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I am totally adicted to the Twilight series of books by Stephanie Meyer. These are books about vampires, and I read the first two, almost a thousand pages worth, in just a few days. And I just ordered the next two. Along with the first four books from Ann Rice's vampire series. I'm obsessed. And until I read these books I never gave a shit about vampire stuff. Never watched Buffy or any of those other shows, no vampire movies. Never cared.
When this chick was reading these Twilight books on my flight to Eau Claire told me about the book she was reading, I just rolled my eyes. But she went on and on about how good they were. And then there was in the bookstore in the airport and they had the first one for sale, and it looked like it was a well acclaimed book and a New York Times bestseller so I said "why not?"
But the fact that these books are about vampires is not the embarassing part. Although that's enough.
No, these books are embarassing because they are absolutely so ridiculously sappy and over the top at times that a teenage girl would want to puke. I mean, let's face it, they are chick books. Extra chicky chick books, at times. Romance novels. Vampire romance novels. This is what I have been reduced to.
There, I said it. I'm reading chick books. Even my wife mocked me for one of the quotes she read off the back.
I am no longer fully a man, I guess. Or maybe this means I am gay now. I don't know, I am so confused. All I know is that I like these books and I plan on finishing the series out if it kills me.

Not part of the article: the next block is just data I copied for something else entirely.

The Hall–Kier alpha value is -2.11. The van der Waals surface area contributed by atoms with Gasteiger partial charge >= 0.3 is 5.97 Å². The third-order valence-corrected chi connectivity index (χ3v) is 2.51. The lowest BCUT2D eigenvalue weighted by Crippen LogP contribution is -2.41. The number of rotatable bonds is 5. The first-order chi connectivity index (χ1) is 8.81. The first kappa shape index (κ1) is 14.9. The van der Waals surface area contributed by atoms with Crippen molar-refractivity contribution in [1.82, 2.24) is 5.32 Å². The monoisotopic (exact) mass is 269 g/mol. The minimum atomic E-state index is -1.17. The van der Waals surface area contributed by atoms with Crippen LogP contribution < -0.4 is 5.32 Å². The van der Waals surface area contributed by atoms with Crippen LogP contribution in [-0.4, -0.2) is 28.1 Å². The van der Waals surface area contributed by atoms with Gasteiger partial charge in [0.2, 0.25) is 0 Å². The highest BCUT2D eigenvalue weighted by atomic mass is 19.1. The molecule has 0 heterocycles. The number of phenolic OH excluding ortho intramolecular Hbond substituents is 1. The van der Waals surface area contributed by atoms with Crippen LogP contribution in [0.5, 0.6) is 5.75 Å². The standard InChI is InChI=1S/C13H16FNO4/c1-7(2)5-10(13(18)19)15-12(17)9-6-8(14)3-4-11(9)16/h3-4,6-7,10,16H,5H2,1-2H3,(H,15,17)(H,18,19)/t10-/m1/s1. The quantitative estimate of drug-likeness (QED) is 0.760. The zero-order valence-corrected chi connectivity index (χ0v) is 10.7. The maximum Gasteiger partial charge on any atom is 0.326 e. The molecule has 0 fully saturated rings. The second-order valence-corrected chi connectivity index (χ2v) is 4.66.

So I've decided to write the great American novel. The whole thing is in its very early planning stages, so I don't want to talk too much about it. The book will touch on several themes, including altered states of consciousness, the maturing Gen-X, and urban sprawl, but I will try to stay away from political commentary. And I think there will be aliens in my book, although it definitely will NOT be a work of science fiction. I think I am going to name it "Asleep At The Switch." Although I know that no course or book can really tell you how to write a book, and frankly I don't want anyone telling me how I should write my book (the movie "Adaptation" immediately comes to mind), I still think there are some basic things I can learn about the process that will help me immensely. A week or so ago I saw that Barnes & Noble has a whole section devoted to this subject, so I think I'll check it out. I know I can do it, because I know I am a good writer, and generally, people that can write well in one style can write well in any style. Like I said, as of now this is all just alot of ideas in my head, with a couple of scribles on paper so I won't forget. I don't even really have the main characters in mind. Check back later for more updates.
One thing I have noticed more and more lately, and that seems to be an interesting side effect of the information age, is people's obsession with knowing whether a story is "true" or not. Anyone who knows anything about story tellers and the stories they tell simply assumes that the best stories are, at a minimum, embellished, and often outright fabrications meant to demonstrate a particular emotion, universal truth or moral. I find that, more and more, people are no longer as willing to put the fact-finding portion of their brain on hold and simply enjoy a good story for what it is, regardless of its "truth." People seem too obsessed with finding out exactly "what happened," which is almost never what is important about a good story. And I am pretty sure the explosion of information available through media, the internet, etc. is to blame. One of my favorite authors, Tim O'Brien, wrote about storytelling in a way that explains some of what I am trying to say. The summary is from O'Brien's book "The Things They Carried." A very good essay describing Tim O'Brien's metafictional analysis in "The Things They Carried" can be found here.